An executive recruiter told me that now that the market is heating up for corporate entrepreneurs, growth leaders and entrepreneurial leaders, more and more professionals are claiming to be one. The reality is that few individuals fit this role.
Research has found that only a small percentage of individuals in large organizations are entrepreneurs or entrepreneurial. The statistics are stacked up against all those professionals claiming to be corporate entrepreneurs. They are hurting themselves and the real entrepreneurs out there.
A few nuances that may help you identify corporate entrepreneurs:
1. They think, act, and communicate in ways that are just the opposite of what is expected. They make the rest of the organization very uncomfortable. These individuals are viewed with suspicion.
2. They are transparent and open about who they are and what they do. Everyone thinks they are trying to hide something. Just the opposite, they are letting everyone know who they are, how they operate and what they need to be successful. Their honesty is unsettling.
3. They have a breadth and depth of experience that enables them to see problems as opportunities, uncertainty as a challenge and ambiguity as a game to be played and won. They calculate the upside and downside of every decision. They take risks based on what they can afford to lose. Their actions are unnerving to others.
4. They are not afraid to fail. They are more concerned if they don’t try. Ask them how many times they have failed. Then ask them to tell you about a time when they failed and what they learned from the experience. They see failure as a step to success.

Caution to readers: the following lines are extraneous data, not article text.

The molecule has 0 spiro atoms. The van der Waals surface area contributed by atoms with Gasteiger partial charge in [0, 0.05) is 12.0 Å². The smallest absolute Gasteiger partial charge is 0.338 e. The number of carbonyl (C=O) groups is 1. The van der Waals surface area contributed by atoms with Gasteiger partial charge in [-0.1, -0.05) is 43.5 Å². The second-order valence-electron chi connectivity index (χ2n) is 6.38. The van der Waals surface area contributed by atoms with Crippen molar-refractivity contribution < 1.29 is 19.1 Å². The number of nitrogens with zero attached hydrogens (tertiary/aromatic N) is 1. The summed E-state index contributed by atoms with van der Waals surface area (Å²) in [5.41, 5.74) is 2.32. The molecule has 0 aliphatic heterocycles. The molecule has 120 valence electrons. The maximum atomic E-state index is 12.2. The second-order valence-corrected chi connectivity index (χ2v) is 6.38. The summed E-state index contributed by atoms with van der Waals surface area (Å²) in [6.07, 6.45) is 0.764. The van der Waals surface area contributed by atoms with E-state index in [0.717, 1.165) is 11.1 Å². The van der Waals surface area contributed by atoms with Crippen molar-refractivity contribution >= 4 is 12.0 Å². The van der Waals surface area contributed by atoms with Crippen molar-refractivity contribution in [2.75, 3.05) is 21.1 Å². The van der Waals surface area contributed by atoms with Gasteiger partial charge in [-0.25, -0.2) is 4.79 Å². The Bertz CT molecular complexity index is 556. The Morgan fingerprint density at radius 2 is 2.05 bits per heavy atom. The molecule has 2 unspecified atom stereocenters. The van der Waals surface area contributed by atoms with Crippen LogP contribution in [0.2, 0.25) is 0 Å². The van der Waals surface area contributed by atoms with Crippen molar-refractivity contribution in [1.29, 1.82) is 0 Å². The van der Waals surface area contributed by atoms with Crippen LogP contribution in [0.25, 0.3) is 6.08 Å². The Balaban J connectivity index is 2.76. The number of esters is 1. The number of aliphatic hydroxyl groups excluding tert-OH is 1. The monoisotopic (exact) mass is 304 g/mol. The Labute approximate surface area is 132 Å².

5. They do not conform to the corporate model. They don’t fit. This is the number one issue that we hear from corporate entrepreneurs all the time. If they fit they wouldn’t be entrepreneurs.
The lack of understanding about corporate entrepreneurs is creating havoc in the market and putting pressure on organizations to be more cautious. It is also prompting individuals to claim that they are something they are not, corporate entrepreneurs. There is a cost to all this confusion.
It is becoming more difficult for organizations to find corporate entrepreneurs and more difficult for corporate entrepreneurs to distinguish themselves. The cost is progress, growth and renewal for both organizations and individuals.
Now that the word is out that corporate entrepreneurs are in. What are you doing to identify them?
To find out more about what it takes to be a corporate entrepreneur download the Free e-book Acceleration: Changing the Speed of Growth at www.accelerating-growth.com